By Otisha Paige | LSU Student
Student enrollment for African Americans at LSU this fall totalled 2,835 compared to 21,568 caucasian students. Observing foot traffic in LSU's Quad reinforces the makeup of the student body. The diversity gap is apparent.
Enrollment for other students of color comprises even smaller ratios.
What prompts African Americans choose an institution such as LSU over one that has a higher percentage of minority students?
LSU's Dionell McNeal, an African American student from Alexandria, says he "doesn't trust an HBCU (Historic Black College or University) with my education. A degree from LSU provides connections and opportunities lacking at an HBCU." Other African American interviewees shared similar views.
Geia Carter of New Orleans says "a PWI (predominately white institution) represents the real world." McNeal and Carter also raised concern over lack of funding for specific programs at an HBCU as well as a diverse atmosphere.
Students of color at Southern provided a different perspective on their educational choice. Monroe Murphy Ш of Flint, Mich., said he was motivated to attend Southern because he liked being around members of his own race, that it made him feel more comfortable.
Others addressed the affordability and financial aid as major factors in their decision making. David Saterfield of Camden, Ark., and Chad Mitchell, who is from Philadelphia, attended a PWI for undergraduate studies, but Southern's affordability became the deal clincher in furthering their education.
Michelle Hill, director of Recruitment and Freshmen Admissions at Southern, says that less than 1 percent of students on that campus are white. She attributes this to the availability of scholarships and programs since HBCUs traditionally aren't their first choice. The fact that most caucasian students at Southern are athletes reinforces her thesis.
Regarding African Americans attending an HBCU, Hill says that "family factors into the decision making because some members previously attended an HBCU. Also, students that attended a predominantly black high school tend to want to stay in a similar environment because they feel better served around people resembling them."
The size of the campus proved also to be a factor. Hill notes that HBCUs are generally smaller than PWIs and this makes it easier for professors to interact and establish personal relationships with students. She describes Southern as a school with a nurturing, welcoming environment.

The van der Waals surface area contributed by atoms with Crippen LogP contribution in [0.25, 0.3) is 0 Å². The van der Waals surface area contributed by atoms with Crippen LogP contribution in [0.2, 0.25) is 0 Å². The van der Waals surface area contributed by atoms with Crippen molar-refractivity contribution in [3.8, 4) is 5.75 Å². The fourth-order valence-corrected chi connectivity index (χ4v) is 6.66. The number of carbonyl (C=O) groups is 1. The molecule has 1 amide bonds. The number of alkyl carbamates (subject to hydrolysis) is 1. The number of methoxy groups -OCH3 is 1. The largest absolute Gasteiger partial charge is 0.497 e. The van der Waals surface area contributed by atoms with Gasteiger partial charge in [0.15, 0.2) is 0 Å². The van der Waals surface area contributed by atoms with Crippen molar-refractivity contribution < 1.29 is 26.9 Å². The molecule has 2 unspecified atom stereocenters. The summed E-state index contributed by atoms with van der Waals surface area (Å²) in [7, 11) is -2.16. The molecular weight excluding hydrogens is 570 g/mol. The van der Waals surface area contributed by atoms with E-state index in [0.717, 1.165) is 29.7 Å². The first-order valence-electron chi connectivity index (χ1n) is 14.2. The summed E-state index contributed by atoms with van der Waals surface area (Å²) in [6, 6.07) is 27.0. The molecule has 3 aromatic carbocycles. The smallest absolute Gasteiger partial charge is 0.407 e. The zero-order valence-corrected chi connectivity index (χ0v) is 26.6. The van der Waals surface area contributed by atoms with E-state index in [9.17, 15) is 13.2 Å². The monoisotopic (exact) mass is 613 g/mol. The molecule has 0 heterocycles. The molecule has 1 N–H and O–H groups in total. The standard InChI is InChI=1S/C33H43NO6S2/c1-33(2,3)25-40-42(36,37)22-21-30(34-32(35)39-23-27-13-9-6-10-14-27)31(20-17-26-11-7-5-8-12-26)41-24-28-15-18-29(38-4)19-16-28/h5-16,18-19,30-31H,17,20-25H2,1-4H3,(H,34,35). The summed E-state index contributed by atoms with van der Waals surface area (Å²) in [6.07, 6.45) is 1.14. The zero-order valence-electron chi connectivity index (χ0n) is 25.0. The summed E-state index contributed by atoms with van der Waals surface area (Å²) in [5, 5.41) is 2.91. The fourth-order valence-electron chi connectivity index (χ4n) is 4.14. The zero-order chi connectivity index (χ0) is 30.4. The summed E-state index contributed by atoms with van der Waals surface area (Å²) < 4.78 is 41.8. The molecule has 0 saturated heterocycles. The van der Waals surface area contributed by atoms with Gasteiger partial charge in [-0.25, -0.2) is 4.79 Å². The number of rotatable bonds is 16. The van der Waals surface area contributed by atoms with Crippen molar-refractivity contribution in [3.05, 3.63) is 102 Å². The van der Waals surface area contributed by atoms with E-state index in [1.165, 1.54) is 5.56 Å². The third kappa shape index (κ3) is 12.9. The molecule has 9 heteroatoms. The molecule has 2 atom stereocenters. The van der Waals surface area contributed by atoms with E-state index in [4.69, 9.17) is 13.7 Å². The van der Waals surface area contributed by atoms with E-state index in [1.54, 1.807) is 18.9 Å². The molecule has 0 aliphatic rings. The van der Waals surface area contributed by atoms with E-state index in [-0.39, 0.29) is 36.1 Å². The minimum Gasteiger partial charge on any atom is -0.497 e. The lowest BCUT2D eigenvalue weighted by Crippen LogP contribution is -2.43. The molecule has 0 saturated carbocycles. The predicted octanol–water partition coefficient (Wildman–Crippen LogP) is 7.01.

No African Americans acknowledged this level of comfort at LSU with their minority status. LSU's Office of Recruitment created an extra day during orientation to better serve students of color and to make their transition to LSU smoother. However, when interviewing students at LSU, this extra day failed to suffice in making African Americans feel welcome, according to a number of black students interviewed.
There is no Office of Multicultural Affairs at Southern University, perhaps because the majority of the population is African American. There is an Office of International Affairs, but this program solely pertains to international students. The question emerges, however, as to how the white population at Southern is coping.
Southern's students emphasized the value of being among peers who share similar ethnic backgrounds because it provided a "welcoming" atmosphere. Hill noted that students tend to excell in an environment where they are comfortable and feel welcome.
Athletic programs attracts blacks to PWIs as well whites to HBCUs. Hill says most of the caucasian students at Southern are involved in some sports-related activities, usually under a scholarship.
Edwin Johnson, a senior on the LSU football team, attended an HBCU before transferring to LSU to accept a football scholarship. He reiterated some of the positives of HBCU affordability and welcoming atmosphere.
However, Johnson acknowledges he has experienced no racism or ill treatment at LSU. He says "everyone is pretty cool" in reference to his teammates and fellow students. It may be that he is given deferential treatment because of his athletic status, but LSU's diversity office reports no incidents of bigotry or racism on campus.
Brian Harris of Hammond, a white law student at Southern, echoed similar sentiments. He chose Southern because of its affordability and acknowledged that he "felt visible because of his color, but that doesn't matter."
He also mentioned overhearing black students speak negatively a bout whites, but has never personally been a victim of racism. Overall, he reported a favorable experience at Southern.
Brooke Burnham, a caucasian female law student at Southern from Ville Platte, La, says she chose Southern because it was a "good education for a low price." She said her experience at an HBCU makes her feel accepted and students don't focus on race.
Although each group seeks the same academic goal, students of color at LSU seem more focused on the quality of education and plethora of networking opportunities. As Geia Carter notes, African American student realize that they are also the minority in the nation as a whole. Therefore, LSU represents the real world.